Bendix Commercial Vehicle Systems LLC has expanded its remanufacturing capabilities and capacity with a $3.2 million capital investment in equipment and facility upgrades at its Huntington, Ind., plant.
The expanded Bendix Brake Shoe Remanufacturing Center now handles the complete salvage, coining and assembly processes that can provide start-to-finish remanufacturing and can produce several million remanufactured commercial vehicle brake shoes annually.
Bendix, a North American leader in the development and manufacture of active safety and braking system technologies, began serial production of reman shoes at the facility in the fall of 2012. The facility combines Bendix’s nearly 40 years’ experience in remanufacturing with Bendix Spicer Foundation Brake’s leadership in wheel-end solutions and brake shoe manufacturing. With this combined level of expertise, the center has assembled more than 1.9 million brake shoes since its opening in 2012.
Bendix Spicer Foundation Brake LLC (BSFB) is a joint venture between Bendix Commercial Vehicle Systems LLC and Dana Commercial Vehicle Products LLC.
Bendix’s Brake Shoe Remanufacturing Center employs 65 people, part of Huntington’s total roster of 430 employees. The center’s 74,000 square feet bring the Huntington operation’s total to 547,000 square feet, comprising four manufacturing and assembly facilities as well as Bendix’s primary North American distribution center.
Key to the upgrades to the Brake Shoe Remanufacturing Center is the coining process, which returns used brake shoes to the shape engineered by their original equipment (OE) manufacturers. Bendix says it has always coined 100 percent of its remanufactured brake shoes, and the upgrade increases coining capacity and capability.
“A brake shoe undergoes a tremendous amount of force and drastic temperature changes during its life cycle,” said Frank Gilboy, BSFB brake shoe product line manager. “Over time, this results in deformation. It’s twisted, or it’s stretched, and if you just reline that shoe with new friction – like most brake shoe reliners do – you’re going to have issues when it engages with the drum, because it no longer has the correct geometry to provide full contact and stopping power.”
The new Bendix 1,000-ton coining press reproduces the original manufacturing methods, applying the full tonnage necessary to return the shoe to its proper shape and OE specifications.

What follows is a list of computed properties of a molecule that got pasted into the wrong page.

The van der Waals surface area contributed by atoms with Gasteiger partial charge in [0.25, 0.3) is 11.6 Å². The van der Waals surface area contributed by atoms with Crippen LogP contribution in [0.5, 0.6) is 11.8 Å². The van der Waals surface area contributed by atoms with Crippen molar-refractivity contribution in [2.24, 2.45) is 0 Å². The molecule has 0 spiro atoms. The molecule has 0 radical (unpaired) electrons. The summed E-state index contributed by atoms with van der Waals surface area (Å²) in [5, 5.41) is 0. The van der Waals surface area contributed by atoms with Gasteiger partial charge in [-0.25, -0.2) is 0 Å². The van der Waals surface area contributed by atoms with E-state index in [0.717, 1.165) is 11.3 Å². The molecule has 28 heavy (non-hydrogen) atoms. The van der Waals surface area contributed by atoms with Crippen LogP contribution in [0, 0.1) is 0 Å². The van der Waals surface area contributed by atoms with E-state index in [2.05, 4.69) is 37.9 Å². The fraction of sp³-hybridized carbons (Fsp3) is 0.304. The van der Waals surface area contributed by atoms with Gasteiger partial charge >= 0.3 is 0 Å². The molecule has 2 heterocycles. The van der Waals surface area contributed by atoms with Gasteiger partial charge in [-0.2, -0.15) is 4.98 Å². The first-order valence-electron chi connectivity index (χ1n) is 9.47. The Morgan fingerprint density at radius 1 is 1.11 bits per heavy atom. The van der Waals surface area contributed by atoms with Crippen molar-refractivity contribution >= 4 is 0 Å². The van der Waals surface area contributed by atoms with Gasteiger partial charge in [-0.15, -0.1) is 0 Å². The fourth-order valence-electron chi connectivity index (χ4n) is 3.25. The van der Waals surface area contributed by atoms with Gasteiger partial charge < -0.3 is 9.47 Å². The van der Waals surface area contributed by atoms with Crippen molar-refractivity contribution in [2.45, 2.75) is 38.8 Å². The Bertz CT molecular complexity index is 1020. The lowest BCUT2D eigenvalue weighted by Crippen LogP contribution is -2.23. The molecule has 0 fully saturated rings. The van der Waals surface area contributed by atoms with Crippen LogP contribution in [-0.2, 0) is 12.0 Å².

All of those specifications are crucial to maintaining brake safety and performance in the era of the National Highway Traffic Safety Administration’s (NHTSA) Reduced Stopping Distance (RSD) mandate and the Federal Motor Carrier Safety Administration’s (FMCSA) Compliance, Safety, Accountability (CSA) program.
“We understand how critical it is for all the welds to be correct, for the thickness of the steel to be correct, and for all the other factors that go into brake shoe engineering to be considered,” Gilboy said. “Our inspection uses all of our OE design experience and criteria to make sure that the shoes we inspect and put into remanufacturing production are suitable to go back out there for another lifetime in the field.”
Other improvements to the Brake Shoe Remanufacturing Center include a self-contained salvage and de-lining area, which prevents dust and other contaminants from reaching the painting and riveting process; four automated de-liners that remove the friction with greater accuracy and reduce the chance of accidental shoe damage; and two new 24-cubic-foot blasters that clean the shoes in order to provide the best adhesion surface for the new lining. Additionally, a new 2,000-square-foot paint line can handle up to 500 parts per hour.
When Bendix reman shoes undergo final assembly, the production line uses the same riveting procedure used by OE manufacturers. The company says this ensures correct lining attachment for maximum lining service.
The improvements also were designed to meet Bendix’s rigorous standards for safe and environmentally sustainable workplaces. Employee ergonomic and safety considerations played significant roles in developing the production line, which also incorporates extensive wastewater treatment and waste diversion methods.